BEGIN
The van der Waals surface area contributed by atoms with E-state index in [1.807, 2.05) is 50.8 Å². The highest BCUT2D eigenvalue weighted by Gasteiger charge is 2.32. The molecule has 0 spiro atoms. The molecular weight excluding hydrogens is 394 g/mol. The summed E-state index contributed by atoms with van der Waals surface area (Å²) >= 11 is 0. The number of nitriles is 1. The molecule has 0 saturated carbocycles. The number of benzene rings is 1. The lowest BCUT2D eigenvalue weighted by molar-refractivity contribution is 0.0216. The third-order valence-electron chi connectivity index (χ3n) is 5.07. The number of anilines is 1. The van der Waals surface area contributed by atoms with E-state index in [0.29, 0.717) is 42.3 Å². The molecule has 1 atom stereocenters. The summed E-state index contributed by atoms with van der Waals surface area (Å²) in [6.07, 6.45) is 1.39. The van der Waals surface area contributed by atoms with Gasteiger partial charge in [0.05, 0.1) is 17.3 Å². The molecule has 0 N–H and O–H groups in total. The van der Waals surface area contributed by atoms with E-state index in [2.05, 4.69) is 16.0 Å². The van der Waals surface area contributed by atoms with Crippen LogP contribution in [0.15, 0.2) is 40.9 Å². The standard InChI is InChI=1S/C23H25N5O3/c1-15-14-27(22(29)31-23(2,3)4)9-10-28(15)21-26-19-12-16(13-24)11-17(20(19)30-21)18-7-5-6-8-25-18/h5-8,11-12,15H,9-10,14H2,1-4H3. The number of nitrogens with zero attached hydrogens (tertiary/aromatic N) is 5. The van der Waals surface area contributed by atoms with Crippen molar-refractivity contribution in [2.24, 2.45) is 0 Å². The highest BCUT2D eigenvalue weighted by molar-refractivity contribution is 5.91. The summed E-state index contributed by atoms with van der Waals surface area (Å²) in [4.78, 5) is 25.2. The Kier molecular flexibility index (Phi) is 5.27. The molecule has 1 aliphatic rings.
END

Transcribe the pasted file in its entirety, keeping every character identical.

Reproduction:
The van der Waals surface area contributed by atoms with E-state index in [1.807, 2.05) is 50.8 Å². The highest BCUT2D eigenvalue weighted by Gasteiger charge is 2.32. The molecule has 0 spiro atoms. The molecular weight excluding hydrogens is 394 g/mol. The summed E-state index contributed by atoms with van der Waals surface area (Å²) >= 11 is 0. The number of nitriles is 1. The molecule has 0 saturated carbocycles. The number of benzene rings is 1. The lowest BCUT2D eigenvalue weighted by molar-refractivity contribution is 0.0216. The third-order valence-electron chi connectivity index (χ3n) is 5.07. The number of anilines is 1. The van der Waals surface area contributed by atoms with E-state index in [0.29, 0.717) is 42.3 Å². The molecule has 1 atom stereocenters. The summed E-state index contributed by atoms with van der Waals surface area (Å²) in [6.07, 6.45) is 1.39. The van der Waals surface area contributed by atoms with Gasteiger partial charge in [0.05, 0.1) is 17.3 Å². The molecule has 0 N–H and O–H groups in total. The van der Waals surface area contributed by atoms with E-state index in [2.05, 4.69) is 16.0 Å². The van der Waals surface area contributed by atoms with Crippen LogP contribution in [0.15, 0.2) is 40.9 Å². The standard InChI is InChI=1S/C23H25N5O3/c1-15-14-27(22(29)31-23(2,3)4)9-10-28(15)21-26-19-12-16(13-24)11-17(20(19)30-21)18-7-5-6-8-25-18/h5-8,11-12,15H,9-10,14H2,1-4H3. The number of nitrogens with zero attached hydrogens (tertiary/aromatic N) is 5. The van der Waals surface area contributed by atoms with Crippen molar-refractivity contribution in [2.24, 2.45) is 0 Å². The highest BCUT2D eigenvalue weighted by molar-refractivity contribution is 5.91. The summed E-state index contributed by atoms with van der Waals surface area (Å²) in [4.78, 5) is 25.2. The Kier molecular flexibility index (Phi) is 5.27. The molecule has 1 aliphatic rings.